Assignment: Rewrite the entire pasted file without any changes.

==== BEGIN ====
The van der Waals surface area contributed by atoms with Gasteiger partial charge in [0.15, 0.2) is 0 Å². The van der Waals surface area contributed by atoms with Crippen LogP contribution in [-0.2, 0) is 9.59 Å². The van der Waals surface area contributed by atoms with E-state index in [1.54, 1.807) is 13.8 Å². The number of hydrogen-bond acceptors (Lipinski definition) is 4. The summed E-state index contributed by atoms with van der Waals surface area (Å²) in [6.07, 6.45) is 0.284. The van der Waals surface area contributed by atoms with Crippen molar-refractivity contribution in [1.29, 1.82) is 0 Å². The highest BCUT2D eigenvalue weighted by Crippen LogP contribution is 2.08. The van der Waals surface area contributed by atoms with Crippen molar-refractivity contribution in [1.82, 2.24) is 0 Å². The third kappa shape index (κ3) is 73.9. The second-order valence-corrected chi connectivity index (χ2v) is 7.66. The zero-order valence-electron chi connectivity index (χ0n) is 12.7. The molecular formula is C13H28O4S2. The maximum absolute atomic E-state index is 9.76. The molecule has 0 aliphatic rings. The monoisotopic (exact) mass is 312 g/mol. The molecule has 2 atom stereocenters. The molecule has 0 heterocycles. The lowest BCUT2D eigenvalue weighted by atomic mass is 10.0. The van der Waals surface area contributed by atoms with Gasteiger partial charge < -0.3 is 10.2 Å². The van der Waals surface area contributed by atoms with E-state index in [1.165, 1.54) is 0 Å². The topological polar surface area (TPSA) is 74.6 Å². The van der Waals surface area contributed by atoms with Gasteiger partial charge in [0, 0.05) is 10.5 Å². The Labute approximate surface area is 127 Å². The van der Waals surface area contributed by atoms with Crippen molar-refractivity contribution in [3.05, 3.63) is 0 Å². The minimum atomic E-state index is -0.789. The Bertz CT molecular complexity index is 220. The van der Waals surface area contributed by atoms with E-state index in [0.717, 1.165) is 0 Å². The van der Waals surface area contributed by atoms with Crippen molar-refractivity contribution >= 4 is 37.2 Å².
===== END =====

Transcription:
The van der Waals surface area contributed by atoms with Gasteiger partial charge in [0.15, 0.2) is 0 Å². The van der Waals surface area contributed by atoms with Crippen LogP contribution in [-0.2, 0) is 9.59 Å². The van der Waals surface area contributed by atoms with E-state index in [1.54, 1.807) is 13.8 Å². The number of hydrogen-bond acceptors (Lipinski definition) is 4. The summed E-state index contributed by atoms with van der Waals surface area (Å²) in [6.07, 6.45) is 0.284. The van der Waals surface area contributed by atoms with Crippen molar-refractivity contribution in [1.29, 1.82) is 0 Å². The highest BCUT2D eigenvalue weighted by Crippen LogP contribution is 2.08. The van der Waals surface area contributed by atoms with Crippen molar-refractivity contribution in [1.82, 2.24) is 0 Å². The third kappa shape index (κ3) is 73.9. The second-order valence-corrected chi connectivity index (χ2v) is 7.66. The zero-order valence-electron chi connectivity index (χ0n) is 12.7. The molecular formula is C13H28O4S2. The maximum absolute atomic E-state index is 9.76. The molecule has 0 aliphatic rings. The monoisotopic (exact) mass is 312 g/mol. The molecule has 2 atom stereocenters. The molecule has 0 heterocycles. The lowest BCUT2D eigenvalue weighted by atomic mass is 10.0. The van der Waals surface area contributed by atoms with Gasteiger partial charge < -0.3 is 10.2 Å². The van der Waals surface area contributed by atoms with E-state index in [1.165, 1.54) is 0 Å². The topological polar surface area (TPSA) is 74.6 Å². The van der Waals surface area contributed by atoms with Gasteiger partial charge in [0, 0.05) is 10.5 Å². The Labute approximate surface area is 127 Å². The van der Waals surface area contributed by atoms with Crippen molar-refractivity contribution in [3.05, 3.63) is 0 Å². The minimum atomic E-state index is -0.789. The Bertz CT molecular complexity index is 220. The van der Waals surface area contributed by atoms with E-state index in [0.717, 1.165) is 0 Å². The van der Waals surface area contributed by atoms with Crippen molar-refractivity contribution >= 4 is 37.2 Å².